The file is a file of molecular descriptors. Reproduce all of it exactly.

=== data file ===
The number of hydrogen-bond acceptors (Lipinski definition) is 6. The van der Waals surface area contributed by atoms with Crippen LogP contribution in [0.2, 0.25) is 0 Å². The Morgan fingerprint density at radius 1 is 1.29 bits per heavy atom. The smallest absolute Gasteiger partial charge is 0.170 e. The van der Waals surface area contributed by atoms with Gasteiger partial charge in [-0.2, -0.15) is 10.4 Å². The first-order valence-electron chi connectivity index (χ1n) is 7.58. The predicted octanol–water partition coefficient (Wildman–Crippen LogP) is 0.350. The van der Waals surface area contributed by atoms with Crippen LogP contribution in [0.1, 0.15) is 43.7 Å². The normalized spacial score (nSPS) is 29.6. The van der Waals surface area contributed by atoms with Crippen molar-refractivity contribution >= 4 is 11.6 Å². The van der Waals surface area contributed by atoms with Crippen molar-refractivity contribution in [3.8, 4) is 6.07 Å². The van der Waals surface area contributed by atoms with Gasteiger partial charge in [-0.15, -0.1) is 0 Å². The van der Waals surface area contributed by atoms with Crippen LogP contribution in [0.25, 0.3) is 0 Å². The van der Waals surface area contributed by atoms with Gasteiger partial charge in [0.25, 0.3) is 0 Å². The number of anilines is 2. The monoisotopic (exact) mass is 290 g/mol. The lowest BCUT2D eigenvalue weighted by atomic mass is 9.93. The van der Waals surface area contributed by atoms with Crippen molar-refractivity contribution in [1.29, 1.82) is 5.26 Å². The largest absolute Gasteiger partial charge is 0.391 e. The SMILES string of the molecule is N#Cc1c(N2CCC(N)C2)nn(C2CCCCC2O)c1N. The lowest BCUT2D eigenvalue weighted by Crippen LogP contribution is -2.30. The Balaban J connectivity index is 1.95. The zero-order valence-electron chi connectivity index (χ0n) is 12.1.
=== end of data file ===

The number of hydrogen-bond acceptors (Lipinski definition) is 6. The van der Waals surface area contributed by atoms with Crippen LogP contribution in [0.2, 0.25) is 0 Å². The Morgan fingerprint density at radius 1 is 1.29 bits per heavy atom. The smallest absolute Gasteiger partial charge is 0.170 e. The van der Waals surface area contributed by atoms with Gasteiger partial charge in [-0.2, -0.15) is 10.4 Å². The first-order valence-electron chi connectivity index (χ1n) is 7.58. The predicted octanol–water partition coefficient (Wildman–Crippen LogP) is 0.350. The van der Waals surface area contributed by atoms with Crippen LogP contribution in [0.1, 0.15) is 43.7 Å². The normalized spacial score (nSPS) is 29.6. The van der Waals surface area contributed by atoms with Crippen molar-refractivity contribution >= 4 is 11.6 Å². The van der Waals surface area contributed by atoms with Crippen molar-refractivity contribution in [3.8, 4) is 6.07 Å². The van der Waals surface area contributed by atoms with Gasteiger partial charge in [-0.15, -0.1) is 0 Å². The van der Waals surface area contributed by atoms with Crippen LogP contribution in [0.25, 0.3) is 0 Å². The van der Waals surface area contributed by atoms with Gasteiger partial charge in [0.25, 0.3) is 0 Å². The number of anilines is 2. The monoisotopic (exact) mass is 290 g/mol. The lowest BCUT2D eigenvalue weighted by atomic mass is 9.93. The van der Waals surface area contributed by atoms with Crippen molar-refractivity contribution in [1.29, 1.82) is 5.26 Å². The largest absolute Gasteiger partial charge is 0.391 e. The SMILES string of the molecule is N#Cc1c(N2CCC(N)C2)nn(C2CCCCC2O)c1N. The lowest BCUT2D eigenvalue weighted by Crippen LogP contribution is -2.30. The Balaban J connectivity index is 1.95. The zero-order valence-electron chi connectivity index (χ0n) is 12.1.